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Publication numberUS3593869 A
Publication typeGrant
Publication dateJul 20, 1971
Filing dateMar 6, 1969
Priority dateMar 6, 1969
Publication numberUS 3593869 A, US 3593869A, US-A-3593869, US3593869 A, US3593869A
InventorsHarvey Frank E, Zurheide George B
Original AssigneePpg Industries Inc
Export CitationBiBTeX, EndNote, RefMan
External Links: USPTO, USPTO Assignment, Espacenet
Crane apparatus with hoist means located between spaced platforms
US 3593869 A
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Description  (OCR text may contain errors)

[45] Patented United States Patent George B. Zurheide Upper St. Clair;

Frank E. Harvey, Pittsburgh, both of, Pa. 804,941

Mar. 6, 1969 Division of Ser. No. 672,211. Oct. 2, 1967, Pat. No. 3,468.434 July 20, 1971 PPG Industries, Inc.

Pittsburgh, Pa.

[72] Inventors [21] Appl. No 22 Filed [73] Assignee [54] CRANE APPARATUS WITH HOlST MEANS LOCATED BETWEEN SPACED PLATFORMS 1 Claim, 9 Drawing Figs.

[52] US. Cl 214/658, 214/86, 212/125 [51 Int. Cl 865g 47/00 [50] Field of Search 214/658; 212/11,124,125,l31, 135

156] References Cited UNITED STATES PATENTS 1,714,945 5/1929 Buhl 212/125 X 2,061,044 11/1936 Ringe 212/126 2,701,065 2/1955 Berte1.... 214/16.1

3,116,586 1/1964 lngham 57/52 Primary ExaminerGerald M. Forlenza Assistant Examiner-Raymond B. Johnson Attorney-Chisholm and Spencer ABSTRACT: A crane movable along selected paths and with platforms is used to pull up storage racks on which are stored tubular fiber packages and to convey the racks to twist frames for loading with the packages. The platforms are movable vertically, adjustably and independently to positions for use of handling the packages from the storage rack to the twist frame spindles.

PMENTEDJumom 35936 9 sum 0F &

INVENTOR/ CRANE APPARATUS WITH HOIST MEANS LOCATED BETWEEN SPACED PLATFORMS This application is a division of our copending application, Ser. No. 672,211 filed Oct. 2, 1967 now US. Pat. No. 3,468,434issued Sept. 23, 1969.

BACKGROUND OF THE INVENTION This invention relates to material handling and especially to a material handling arrangement for transporting fiber packages to a twist frame for placement on the spindles of the frame. For convenience, the invention will be described specifically with respect to the handling of glass fiber forming packages; it being understood that the invention can be used in the handling of other materials if so desired.

In the production of fiber glass, a plurality of glass fibers are drawn from a mass of molten glass in a bushing having orifices therein through which glass flows. The fibers or filaments, as they are called, are grouped together as a strand and are col lected on a rotating tubular package known as a forming package. Strand integrity is maintained by the application of a binder to the fibers just prior to their being grouped into the strands.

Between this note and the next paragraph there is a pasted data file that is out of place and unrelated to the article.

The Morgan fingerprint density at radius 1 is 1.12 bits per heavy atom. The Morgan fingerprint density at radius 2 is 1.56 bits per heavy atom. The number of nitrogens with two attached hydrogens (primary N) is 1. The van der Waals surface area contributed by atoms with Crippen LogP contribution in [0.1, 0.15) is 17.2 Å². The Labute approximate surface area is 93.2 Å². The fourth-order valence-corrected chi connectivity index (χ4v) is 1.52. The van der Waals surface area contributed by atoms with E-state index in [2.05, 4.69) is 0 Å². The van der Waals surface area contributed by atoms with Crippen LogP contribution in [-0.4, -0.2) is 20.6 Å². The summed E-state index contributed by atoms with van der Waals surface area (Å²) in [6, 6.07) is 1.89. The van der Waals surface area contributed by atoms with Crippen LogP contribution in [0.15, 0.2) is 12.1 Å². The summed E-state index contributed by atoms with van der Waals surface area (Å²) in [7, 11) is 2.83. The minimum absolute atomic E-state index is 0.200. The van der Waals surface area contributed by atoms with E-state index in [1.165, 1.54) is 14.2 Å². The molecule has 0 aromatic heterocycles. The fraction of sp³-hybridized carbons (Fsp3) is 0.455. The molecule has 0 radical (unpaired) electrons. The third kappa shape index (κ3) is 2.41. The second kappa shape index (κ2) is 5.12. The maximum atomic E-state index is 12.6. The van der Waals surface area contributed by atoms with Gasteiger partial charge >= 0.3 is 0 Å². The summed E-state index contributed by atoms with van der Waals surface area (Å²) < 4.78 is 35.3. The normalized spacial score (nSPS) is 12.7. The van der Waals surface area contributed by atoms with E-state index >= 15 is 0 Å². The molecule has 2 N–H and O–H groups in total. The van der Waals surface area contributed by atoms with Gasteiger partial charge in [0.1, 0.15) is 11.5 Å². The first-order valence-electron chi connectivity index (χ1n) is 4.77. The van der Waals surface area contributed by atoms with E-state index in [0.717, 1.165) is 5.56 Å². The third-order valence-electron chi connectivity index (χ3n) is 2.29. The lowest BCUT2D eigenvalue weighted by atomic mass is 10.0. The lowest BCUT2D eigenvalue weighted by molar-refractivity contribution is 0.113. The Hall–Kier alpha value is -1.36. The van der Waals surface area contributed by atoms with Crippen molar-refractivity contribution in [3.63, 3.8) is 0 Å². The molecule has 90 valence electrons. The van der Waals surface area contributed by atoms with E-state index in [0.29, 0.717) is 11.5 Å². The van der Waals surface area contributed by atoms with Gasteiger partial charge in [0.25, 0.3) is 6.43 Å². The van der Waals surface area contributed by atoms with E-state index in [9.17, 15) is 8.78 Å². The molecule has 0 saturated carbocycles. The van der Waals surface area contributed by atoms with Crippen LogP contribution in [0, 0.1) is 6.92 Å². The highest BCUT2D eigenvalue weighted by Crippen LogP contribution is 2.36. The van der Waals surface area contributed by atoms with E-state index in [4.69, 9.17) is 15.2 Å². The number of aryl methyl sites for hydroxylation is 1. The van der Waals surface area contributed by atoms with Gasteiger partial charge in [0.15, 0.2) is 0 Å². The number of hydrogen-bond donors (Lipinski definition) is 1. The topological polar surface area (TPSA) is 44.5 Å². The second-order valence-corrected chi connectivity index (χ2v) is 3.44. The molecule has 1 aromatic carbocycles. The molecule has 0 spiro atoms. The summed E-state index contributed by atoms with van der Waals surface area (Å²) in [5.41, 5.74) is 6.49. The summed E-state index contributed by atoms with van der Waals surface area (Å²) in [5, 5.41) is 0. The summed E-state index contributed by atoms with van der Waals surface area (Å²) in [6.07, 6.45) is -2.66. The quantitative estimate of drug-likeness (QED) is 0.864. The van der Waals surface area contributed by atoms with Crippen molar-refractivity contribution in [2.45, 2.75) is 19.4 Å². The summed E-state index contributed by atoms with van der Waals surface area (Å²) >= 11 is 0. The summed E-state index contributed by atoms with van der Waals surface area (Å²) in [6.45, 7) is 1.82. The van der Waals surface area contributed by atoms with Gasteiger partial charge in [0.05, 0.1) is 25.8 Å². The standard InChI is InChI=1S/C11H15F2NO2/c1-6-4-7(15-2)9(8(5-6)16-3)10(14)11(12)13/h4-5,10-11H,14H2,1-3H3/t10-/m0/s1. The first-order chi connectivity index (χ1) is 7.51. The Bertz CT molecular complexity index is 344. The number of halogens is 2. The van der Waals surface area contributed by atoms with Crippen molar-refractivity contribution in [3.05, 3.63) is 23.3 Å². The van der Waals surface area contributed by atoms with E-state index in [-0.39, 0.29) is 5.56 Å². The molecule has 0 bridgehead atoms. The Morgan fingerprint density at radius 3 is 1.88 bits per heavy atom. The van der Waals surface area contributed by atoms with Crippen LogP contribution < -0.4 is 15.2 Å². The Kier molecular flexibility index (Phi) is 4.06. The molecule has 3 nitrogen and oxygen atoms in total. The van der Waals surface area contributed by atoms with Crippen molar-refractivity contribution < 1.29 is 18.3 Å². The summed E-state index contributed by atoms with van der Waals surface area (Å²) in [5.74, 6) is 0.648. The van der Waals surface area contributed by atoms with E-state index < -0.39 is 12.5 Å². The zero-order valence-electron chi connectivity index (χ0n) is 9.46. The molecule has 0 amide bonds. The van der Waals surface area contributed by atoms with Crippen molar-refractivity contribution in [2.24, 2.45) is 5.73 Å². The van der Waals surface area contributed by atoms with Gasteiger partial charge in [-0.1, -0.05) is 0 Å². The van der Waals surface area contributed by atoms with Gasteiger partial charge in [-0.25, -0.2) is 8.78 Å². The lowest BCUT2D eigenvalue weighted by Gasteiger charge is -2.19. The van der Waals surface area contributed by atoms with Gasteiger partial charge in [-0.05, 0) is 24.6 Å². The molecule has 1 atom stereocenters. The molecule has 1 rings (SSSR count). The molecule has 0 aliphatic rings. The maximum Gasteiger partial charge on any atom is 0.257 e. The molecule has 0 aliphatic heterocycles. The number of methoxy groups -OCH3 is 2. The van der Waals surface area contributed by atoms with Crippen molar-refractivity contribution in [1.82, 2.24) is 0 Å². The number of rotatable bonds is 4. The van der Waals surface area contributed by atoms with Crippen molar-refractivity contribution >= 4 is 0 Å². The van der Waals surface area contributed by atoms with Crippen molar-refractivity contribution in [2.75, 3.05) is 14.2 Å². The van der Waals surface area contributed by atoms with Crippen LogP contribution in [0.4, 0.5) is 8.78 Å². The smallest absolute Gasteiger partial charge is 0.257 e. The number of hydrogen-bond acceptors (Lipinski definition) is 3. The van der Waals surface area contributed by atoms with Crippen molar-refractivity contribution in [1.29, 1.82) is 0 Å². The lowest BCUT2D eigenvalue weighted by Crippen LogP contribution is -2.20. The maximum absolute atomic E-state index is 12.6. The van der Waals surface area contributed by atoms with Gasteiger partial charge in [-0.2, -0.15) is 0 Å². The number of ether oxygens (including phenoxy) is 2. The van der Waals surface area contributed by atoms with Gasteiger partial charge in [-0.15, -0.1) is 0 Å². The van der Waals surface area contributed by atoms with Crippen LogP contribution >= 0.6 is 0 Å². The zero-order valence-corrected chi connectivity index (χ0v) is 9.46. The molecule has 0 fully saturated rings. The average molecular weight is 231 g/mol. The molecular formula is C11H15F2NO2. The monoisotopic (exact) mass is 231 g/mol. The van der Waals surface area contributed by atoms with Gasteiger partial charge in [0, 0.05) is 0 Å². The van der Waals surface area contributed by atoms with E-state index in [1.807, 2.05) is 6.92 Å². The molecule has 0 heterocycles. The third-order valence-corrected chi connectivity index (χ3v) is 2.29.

After a good end is found on the forming package, i.e., it being determined that the strand is reasonably continuous and can be unwound from the forming package, the forming package is placed on an adapter of a tube drive of a twist frame wherein the strand is twisted to a desired degree and is wound on bobbins for use in the manufacture of textiles and the like.

In the conventional operation, the forming packages are, after having an end found, placed on a package holder on a storage rack or truck. The conventional storage rack is constructed so as to be movable on casters and is generally hand pushed to a twist frame whereupon the packages are manually loaded on the twist frame. Empty packages are, of course, removed from the frame.

This procedure has proven to be satisfactory when the forming packages are of conventional size and weight, as on the order of 6 inches in diameterand about 8 pounds. Using such packages, the twist frame tube drives are so arranged and located that they can easily be reached from the factory floor by an averaged height person, either male or female.

The trend, however, is to larger packages both in diameter and weight which has necessitated a redesign of the twist frame, placing the tube driveshigher from the factory floor, so that the loading of the frame becomes a burden.

SUMMARY OF THE INVENTION In order to effectively load a twist frame with the large, heavy forming packages, it is proposed to store the packages, after a good end has been found, on a storage rack having at least the same number of package holders and in substantially the same arrangement as the arrangement of twist frame tube drives, convey the storage rack, so loaded to position over the twist frame and to lower the rack to a desired elevation with respect to the twist frames, and in such position remove the packages therefrom and load the twist frame.

The conveyance of the storage rack is accomplished by a crane having spaced platforms for twist frame loaders, the platforms being spaced, so as to be located on opposite sides of the rack and being movable vertically, adjustably and independently to be positioned on opposite sides of the twist frame BRIEF DESCRIPTION OF THE DRAWINGS FIG. I is an isometric view of the apparatus of this invention in its environment in a fiber processing plant;

FIG. 2 is a side view of the conveyor or crane of this invention;

FIG. 3 is a top view of the structure shown in FIG. 2;

FIG. l is a side view of a storage rack;

FIG. 5 is an end view of the storage rack as illustrated in FIG. 4;

FIG. 6 is a perspective view of a package holder of the storage rack of FIGS. 4 and 5; and

FIGS. 7, 3 and 9 are end views of the apparatus of this invention in three positions of use.

DESCRIPTION OF THE PREFERRED EMBODIMENT Looking now at the drawings, and especially FIGS. l to 3, there is shown a materials handling system for conveying forming packages to a twist frame, generally identified as 12. The twist frame is a standard frame modified to accept the particular sized packages being conveyed thereto and, because it does not form a part of this invention, except to be that apparatus to which the packages are conveyed, further description is not given and is deemed unnecessary.